Happy New Year. 2012 marks the thirtieth anniversary of Burrell Foley Fischer. Over that period we have become recognised as one of the leading practices specialising in buildings for cinema, media and the performing arts, together with urban design, residential and educational design and the adaptation and restoration of historic buildings. We are proud that the buildings designed by the Practice stand the test of time and are being used and enjoyed by large numbers of people every single day, whether as places to live, to work, to learn, to collaborate or simply to socialise and relax.
Burrell Foley Fischer LLP won a design competition in July 1997 to design a temporary shop on the forecourt of the British Museum while the existing shop was decommissioned for the Great Court Project. The challenge was to design a contemporary building that could sit happily in front of Smirke’s great portico and that would provide an accessible, enticing environment for trading by December 1997.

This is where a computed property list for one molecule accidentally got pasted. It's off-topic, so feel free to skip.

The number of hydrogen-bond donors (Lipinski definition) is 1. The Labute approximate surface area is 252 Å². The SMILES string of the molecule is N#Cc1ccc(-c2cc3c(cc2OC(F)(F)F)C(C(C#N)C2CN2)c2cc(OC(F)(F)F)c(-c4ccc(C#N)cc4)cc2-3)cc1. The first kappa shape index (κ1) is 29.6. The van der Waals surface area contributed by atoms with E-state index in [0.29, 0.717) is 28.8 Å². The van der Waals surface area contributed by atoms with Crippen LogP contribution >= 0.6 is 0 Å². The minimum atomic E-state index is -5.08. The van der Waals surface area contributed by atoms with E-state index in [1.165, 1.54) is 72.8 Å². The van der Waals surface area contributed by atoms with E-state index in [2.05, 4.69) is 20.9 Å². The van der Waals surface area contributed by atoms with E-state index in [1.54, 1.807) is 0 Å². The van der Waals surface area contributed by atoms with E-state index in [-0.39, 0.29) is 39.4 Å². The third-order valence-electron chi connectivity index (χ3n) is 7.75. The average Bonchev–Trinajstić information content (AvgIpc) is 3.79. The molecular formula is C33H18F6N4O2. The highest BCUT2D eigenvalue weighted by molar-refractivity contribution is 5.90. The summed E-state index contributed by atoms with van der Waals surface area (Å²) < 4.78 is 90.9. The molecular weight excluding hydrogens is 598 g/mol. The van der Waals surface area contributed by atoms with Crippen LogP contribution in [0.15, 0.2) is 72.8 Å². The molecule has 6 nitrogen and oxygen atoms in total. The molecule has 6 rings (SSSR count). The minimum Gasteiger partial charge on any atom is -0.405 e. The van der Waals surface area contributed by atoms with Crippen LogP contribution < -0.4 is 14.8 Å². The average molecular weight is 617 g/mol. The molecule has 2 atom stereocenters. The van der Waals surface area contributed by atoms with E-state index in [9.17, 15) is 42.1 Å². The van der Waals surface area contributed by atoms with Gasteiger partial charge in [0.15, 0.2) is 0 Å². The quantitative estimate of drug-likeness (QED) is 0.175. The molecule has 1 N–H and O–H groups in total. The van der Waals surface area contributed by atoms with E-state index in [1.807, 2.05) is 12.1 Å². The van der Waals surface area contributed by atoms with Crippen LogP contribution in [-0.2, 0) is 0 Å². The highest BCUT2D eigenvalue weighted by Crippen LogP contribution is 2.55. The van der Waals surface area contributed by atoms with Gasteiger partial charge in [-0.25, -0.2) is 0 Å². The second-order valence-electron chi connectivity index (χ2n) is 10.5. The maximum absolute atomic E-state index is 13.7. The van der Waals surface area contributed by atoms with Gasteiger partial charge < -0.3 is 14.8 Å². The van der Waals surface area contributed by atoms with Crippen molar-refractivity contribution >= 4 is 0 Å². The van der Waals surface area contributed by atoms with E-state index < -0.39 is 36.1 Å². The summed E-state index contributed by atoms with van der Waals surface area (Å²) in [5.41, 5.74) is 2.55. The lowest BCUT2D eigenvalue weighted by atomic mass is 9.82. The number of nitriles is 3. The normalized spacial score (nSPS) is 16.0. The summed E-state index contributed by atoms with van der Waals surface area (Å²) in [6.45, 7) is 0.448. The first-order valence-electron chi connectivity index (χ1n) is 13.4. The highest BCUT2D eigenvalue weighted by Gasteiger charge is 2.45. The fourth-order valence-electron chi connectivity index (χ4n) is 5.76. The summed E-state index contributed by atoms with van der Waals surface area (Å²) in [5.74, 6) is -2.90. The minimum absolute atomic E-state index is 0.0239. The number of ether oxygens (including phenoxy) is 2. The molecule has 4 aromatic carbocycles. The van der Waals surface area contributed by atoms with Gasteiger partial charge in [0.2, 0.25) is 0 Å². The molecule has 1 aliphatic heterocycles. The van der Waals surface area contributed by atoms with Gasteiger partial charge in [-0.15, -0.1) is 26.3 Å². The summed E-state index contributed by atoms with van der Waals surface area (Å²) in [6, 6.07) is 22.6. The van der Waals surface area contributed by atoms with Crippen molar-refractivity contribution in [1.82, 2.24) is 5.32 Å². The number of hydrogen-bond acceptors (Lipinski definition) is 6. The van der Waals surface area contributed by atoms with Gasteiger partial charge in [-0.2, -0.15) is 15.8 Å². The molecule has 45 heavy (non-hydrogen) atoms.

Over the course of this anniversary year we will take the opportunity to look back at a number of our schemes, those that were built and those that never progressed beyond the drawing board (of course in the early days it really was the drawing board!). Starting with a project designed to exist for just three years...
A simple trabeated structure of large Douglas Fir sections, reflecting the rhythm of the adjacent colonnade, allowed the shop to evoke references to the origins of the Museum’s classical architecture in the primitive hut. The shop was designed so that it could be taken down after three years leaving no trace on the forecourt, obviating the need for Listed Building Consent.